I’m no stranger to getting sick, but that didn’t stop me from getting a few days off work, too.
I’m not sure what I expected to happen in the weeks leading up to this year’s pandemic, but when I got home from work one day in early January, I was diagnosed with COVID.
My symptoms included a fever, cough and runny nose.
I was still recovering from the flu and, in fact, I had not been able to go to work for a few weeks, but I was in an awful state.
I didn’t even know what to expect.
I thought I was going to be fine, I thought my cough was going away and that I’d just get better.
But I had other symptoms: diarrhea, fever, sore throat and, finally, severe joint pain.
The coughing wasn’t gone, but the fever was not improving.
I began feeling increasingly nauseous, and I couldn’t go to the bathroom.
I’d been on antibiotics for the flu.
I had to keep my fever under control to keep the infection at bay.
On the second day, I got a call from my doctor saying my symptoms had worsened and I needed to go home.
He told me I had COVID and that he was calling the next day.
I could feel my lungs start to fill with fluid, and he called for an ambulance.
I had the worst feeling I’ve ever felt in my life.
My stomach was burning.
I went into a full-on coughing fit.
I tried to put my arm around my chest to help keep it from bursting.
It was too painful.
I felt so sick.
I remember my eyes rolling back in my head.
I knew I had a very bad infection.
It wasn’t until I was finally home that I realised what I had done.
I’d been sick and then I’d be fine.
I’ve never had the flu in my entire life.
It didn’t matter what I ate.
I didn’t have any symptoms, I just had a bad case of COVID that kept getting worse.
What I didn´t know is that I had contracted the virus in a crowded crowded public place.
The next day, when I came home, my condition was worse than ever.
My doctor ordered me to stay at home with a ventilator, and when I asked for the ventilators, he told me, “No, we are going to keep you at home.”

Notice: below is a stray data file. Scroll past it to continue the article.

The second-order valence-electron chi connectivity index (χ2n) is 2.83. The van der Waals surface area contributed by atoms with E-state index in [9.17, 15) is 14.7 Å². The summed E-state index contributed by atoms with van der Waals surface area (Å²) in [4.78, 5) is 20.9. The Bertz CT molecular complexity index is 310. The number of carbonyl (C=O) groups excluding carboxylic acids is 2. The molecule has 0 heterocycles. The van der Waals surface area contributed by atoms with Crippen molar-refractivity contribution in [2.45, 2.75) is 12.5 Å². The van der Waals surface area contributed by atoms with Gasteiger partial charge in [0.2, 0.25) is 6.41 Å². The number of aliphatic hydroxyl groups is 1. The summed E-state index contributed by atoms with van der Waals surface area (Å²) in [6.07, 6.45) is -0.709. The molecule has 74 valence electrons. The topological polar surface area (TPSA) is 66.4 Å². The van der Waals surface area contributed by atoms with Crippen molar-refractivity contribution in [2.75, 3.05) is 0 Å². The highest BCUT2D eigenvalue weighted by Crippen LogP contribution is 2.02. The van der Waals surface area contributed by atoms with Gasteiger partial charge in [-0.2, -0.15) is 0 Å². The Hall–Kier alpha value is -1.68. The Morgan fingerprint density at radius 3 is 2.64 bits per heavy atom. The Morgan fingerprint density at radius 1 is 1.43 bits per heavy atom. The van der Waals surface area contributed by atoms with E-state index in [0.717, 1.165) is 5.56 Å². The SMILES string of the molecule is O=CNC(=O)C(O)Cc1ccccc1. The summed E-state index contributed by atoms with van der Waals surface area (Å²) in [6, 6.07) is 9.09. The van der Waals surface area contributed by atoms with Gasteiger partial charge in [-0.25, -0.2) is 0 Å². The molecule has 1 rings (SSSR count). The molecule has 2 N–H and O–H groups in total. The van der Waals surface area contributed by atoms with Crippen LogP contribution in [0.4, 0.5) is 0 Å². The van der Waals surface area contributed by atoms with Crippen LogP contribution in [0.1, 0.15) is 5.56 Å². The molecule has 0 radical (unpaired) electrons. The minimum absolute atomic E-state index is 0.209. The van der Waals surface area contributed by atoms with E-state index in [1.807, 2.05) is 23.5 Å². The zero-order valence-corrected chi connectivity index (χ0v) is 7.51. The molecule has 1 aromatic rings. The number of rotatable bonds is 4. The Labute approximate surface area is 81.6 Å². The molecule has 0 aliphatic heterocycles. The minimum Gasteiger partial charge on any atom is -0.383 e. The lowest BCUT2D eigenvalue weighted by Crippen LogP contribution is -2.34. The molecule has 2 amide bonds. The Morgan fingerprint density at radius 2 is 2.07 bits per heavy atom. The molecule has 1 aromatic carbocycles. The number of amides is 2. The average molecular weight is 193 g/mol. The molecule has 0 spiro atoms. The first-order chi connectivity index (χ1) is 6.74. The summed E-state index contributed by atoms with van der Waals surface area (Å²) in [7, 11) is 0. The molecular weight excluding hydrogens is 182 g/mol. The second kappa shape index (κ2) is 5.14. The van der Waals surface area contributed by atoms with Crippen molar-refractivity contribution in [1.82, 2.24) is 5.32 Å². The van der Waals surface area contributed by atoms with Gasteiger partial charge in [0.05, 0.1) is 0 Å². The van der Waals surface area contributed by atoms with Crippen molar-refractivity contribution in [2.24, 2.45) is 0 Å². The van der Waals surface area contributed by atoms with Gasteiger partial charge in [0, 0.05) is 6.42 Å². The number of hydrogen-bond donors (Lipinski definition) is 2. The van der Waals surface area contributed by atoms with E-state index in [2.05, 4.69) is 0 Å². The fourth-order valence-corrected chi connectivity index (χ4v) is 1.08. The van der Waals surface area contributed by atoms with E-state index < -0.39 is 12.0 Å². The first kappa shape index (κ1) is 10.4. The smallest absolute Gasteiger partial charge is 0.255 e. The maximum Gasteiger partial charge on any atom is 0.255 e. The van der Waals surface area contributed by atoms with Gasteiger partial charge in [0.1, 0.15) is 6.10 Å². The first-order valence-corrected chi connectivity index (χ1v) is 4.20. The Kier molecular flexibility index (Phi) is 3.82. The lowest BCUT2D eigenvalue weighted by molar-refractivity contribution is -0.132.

I was in such a state, I didn�t even know if I would be able to leave the house.
I did not want to leave my house and walk the streets alone.
I even thought I had pneumonia.
My lungs were filled with fluid and my respiratory rate was skyrocketing.
I was told to wear a mask for 24 hours a day, and there was a good chance that I would have a heart attack if I went outside without one.
My heart was pounding, I could not breathe, I felt nauseous and I was sweating profusely.
The doctors told me that the only thing that was keeping me alive was the medication I was taking to keep me alive.
I went to the doctor at work and told him everything I knew about COVID, but he just looked at me and said, “Well, I guess it is your fault.”
My doctor told me it was my fault.
I wasn’t in the right place to know how serious the infection was.
The doctor even said, �If you don�t have COVID symptoms, you are fine. It doesn�t matter what you eat or drink, just stay home and get well.�I was so scared.
I hated the thought of leaving the house without my mask.
I feared for my life and thought it would kill me.
I would never be able get back to work without a mask.
So I stayed home and ate nothing but pasta, rice and bread.
My temperature dropped.
I ate less and less, even to get my body temperature back down to normal.
I just wanted to go back to the house to eat.
I cried every day.
My doctor said I should go home, but my mother told me no.
I couldn’t leave my home without my masks, my mother said.
I can’t do it alone.
I knew I was on to something, but it was difficult to figure out how.
I started to get sicker.
My coughing got worse.
The cough kept getting stronger.
My lungs were getting filled with water.
I got sicker and sicker, and the fever got worse and worse.
I wanted to die.
I saw so many doctors who told me they were doing everything they could, but they just weren’t doing anything to help.
When my condition worsened, I started thinking about my children.
I decided to call the National Vaccine Information Center and talk to them.
The first thing they said was, “If you do not have a history of COVIS,